Resistance forces reject junta’s call to surrender 

Leaders of anti-junta People’s Defence Force (PDF) chapters rejected a Saturday call by the Myanmar army for their groups to surrender. 

The military council’s announcement follows unprecedented nationwide armed resistance to the coup regime that attempted to seize power in February last year. Despite launching major offensives in an effort to crush opposing forces, the junta’s administration remains unable to establish control over territory governed by ethnic armed organisations or liberated by newly formed guerrilla forces. 

Despite repeatedly referring to the PDFs as “terrorists,” the military refrained from labeling them as such in the weekend statement, which suggested they could collaborate in the future. 

Naga, the leader of the Myanmar Royal Naga Army, a defence force based in Sagaing Region’s Pale Township, dismissed the call as an attempt to “distract the public from seeing the military’s losses.”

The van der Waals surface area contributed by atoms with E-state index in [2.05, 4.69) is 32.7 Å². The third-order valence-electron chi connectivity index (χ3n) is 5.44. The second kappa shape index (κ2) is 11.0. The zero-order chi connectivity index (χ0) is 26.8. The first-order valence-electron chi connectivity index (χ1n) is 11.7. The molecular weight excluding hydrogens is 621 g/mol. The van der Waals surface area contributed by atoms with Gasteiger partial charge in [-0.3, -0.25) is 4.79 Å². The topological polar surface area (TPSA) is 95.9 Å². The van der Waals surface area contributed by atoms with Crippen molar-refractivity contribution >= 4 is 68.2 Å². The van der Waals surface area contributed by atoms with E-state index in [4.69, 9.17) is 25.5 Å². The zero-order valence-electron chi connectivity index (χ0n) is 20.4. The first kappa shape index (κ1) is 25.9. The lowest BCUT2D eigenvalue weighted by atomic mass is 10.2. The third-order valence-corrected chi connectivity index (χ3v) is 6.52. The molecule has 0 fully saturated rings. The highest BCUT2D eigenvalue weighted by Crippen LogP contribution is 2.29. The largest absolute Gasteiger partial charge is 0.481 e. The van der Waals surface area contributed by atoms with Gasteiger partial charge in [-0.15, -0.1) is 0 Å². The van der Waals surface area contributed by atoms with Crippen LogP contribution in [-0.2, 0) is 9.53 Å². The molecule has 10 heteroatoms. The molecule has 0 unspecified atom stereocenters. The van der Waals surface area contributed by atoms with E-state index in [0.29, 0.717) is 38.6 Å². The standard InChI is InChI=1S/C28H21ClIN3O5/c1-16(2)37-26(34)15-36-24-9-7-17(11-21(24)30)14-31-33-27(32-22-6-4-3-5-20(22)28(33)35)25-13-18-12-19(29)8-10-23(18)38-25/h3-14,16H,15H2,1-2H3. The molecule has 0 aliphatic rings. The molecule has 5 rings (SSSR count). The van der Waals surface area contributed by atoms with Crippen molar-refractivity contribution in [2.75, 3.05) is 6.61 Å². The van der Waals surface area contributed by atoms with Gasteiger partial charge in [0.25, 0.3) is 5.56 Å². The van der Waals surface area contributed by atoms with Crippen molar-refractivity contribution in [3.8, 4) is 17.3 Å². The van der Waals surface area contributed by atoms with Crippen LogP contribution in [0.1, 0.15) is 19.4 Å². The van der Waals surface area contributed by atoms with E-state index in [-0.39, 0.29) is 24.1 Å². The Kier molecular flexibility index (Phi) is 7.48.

“They’re going to lose if the resistance continues,” he told Myanmar Now. “They no longer have the power to face us. The public needs to think critically now. All the military council has right now are weapons—nothing else.”

He pointed to the military’s recent rejection of peace talks with PDFs as a demonstration of their lack of sincerity.

Salai Tuan Ling Thang, a spokesperson for the Chinland Defence Force based in Kanpetlet, southern Chin State, attributed the military’s offer of surrender to the major casualties that they have allegedly suffered in battles with resistance forces. 

“We will never surrender to the military, no matter how hard or rough it gets. We will fight until the end,” he said. “Min Aung Hlaing is losing. Junta soldiers should surrender before it’s too late.”

PDF members seen during training (NUG)

Reuters reported over the weekend that US State Department senior advisor Derek Chollet said after visiting the Thai-Myanmar border that it was difficult to see “how [the military] could realistically think they can win” against the resistance and instead urged them to undertake a democratic path. 

Secretary of the civilian National Unity Government’s defence ministry Naing Htoo Aung echoed the statements of PDF leaders in rejecting the junta’s call for surrender as a distraction.

“This is their next step: pitching the public against one another through sugar-coated offers,” he said.

Mhaing, an officer in a Shwebo-based PDF in Sagaing, said that the Myanmar army is the institution that may want to consider surrender—to the people of the country. 

“They can destroy all of our belongings but they can never destroy our spirits,” he said.

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